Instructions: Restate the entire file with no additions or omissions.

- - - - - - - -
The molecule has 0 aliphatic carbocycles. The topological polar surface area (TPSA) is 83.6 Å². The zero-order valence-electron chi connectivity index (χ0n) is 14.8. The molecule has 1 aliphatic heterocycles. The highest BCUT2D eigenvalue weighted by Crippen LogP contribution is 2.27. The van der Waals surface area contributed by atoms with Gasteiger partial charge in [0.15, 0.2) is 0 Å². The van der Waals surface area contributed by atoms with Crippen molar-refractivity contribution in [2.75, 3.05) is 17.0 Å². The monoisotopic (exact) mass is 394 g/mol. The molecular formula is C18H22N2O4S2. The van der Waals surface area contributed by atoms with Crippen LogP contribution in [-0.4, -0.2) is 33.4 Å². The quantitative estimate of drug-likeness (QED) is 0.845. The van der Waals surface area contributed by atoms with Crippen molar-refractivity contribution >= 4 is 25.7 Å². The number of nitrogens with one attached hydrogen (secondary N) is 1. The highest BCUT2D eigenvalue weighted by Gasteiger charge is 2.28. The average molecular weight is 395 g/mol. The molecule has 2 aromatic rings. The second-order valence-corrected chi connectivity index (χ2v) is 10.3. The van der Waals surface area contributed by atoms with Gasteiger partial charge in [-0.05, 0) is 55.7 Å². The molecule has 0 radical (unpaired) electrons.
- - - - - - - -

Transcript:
The molecule has 0 aliphatic carbocycles. The topological polar surface area (TPSA) is 83.6 Å². The zero-order valence-electron chi connectivity index (χ0n) is 14.8. The molecule has 1 aliphatic heterocycles. The highest BCUT2D eigenvalue weighted by Crippen LogP contribution is 2.27. The van der Waals surface area contributed by atoms with Gasteiger partial charge in [0.15, 0.2) is 0 Å². The van der Waals surface area contributed by atoms with Crippen molar-refractivity contribution in [2.75, 3.05) is 17.0 Å². The monoisotopic (exact) mass is 394 g/mol. The molecular formula is C18H22N2O4S2. The van der Waals surface area contributed by atoms with Crippen LogP contribution in [-0.4, -0.2) is 33.4 Å². The quantitative estimate of drug-likeness (QED) is 0.845. The van der Waals surface area contributed by atoms with Crippen molar-refractivity contribution >= 4 is 25.7 Å². The number of nitrogens with one attached hydrogen (secondary N) is 1. The highest BCUT2D eigenvalue weighted by Gasteiger charge is 2.28. The average molecular weight is 395 g/mol. The molecule has 2 aromatic rings. The second-order valence-corrected chi connectivity index (χ2v) is 10.3. The van der Waals surface area contributed by atoms with Gasteiger partial charge in [-0.05, 0) is 55.7 Å². The molecule has 0 radical (unpaired) electrons.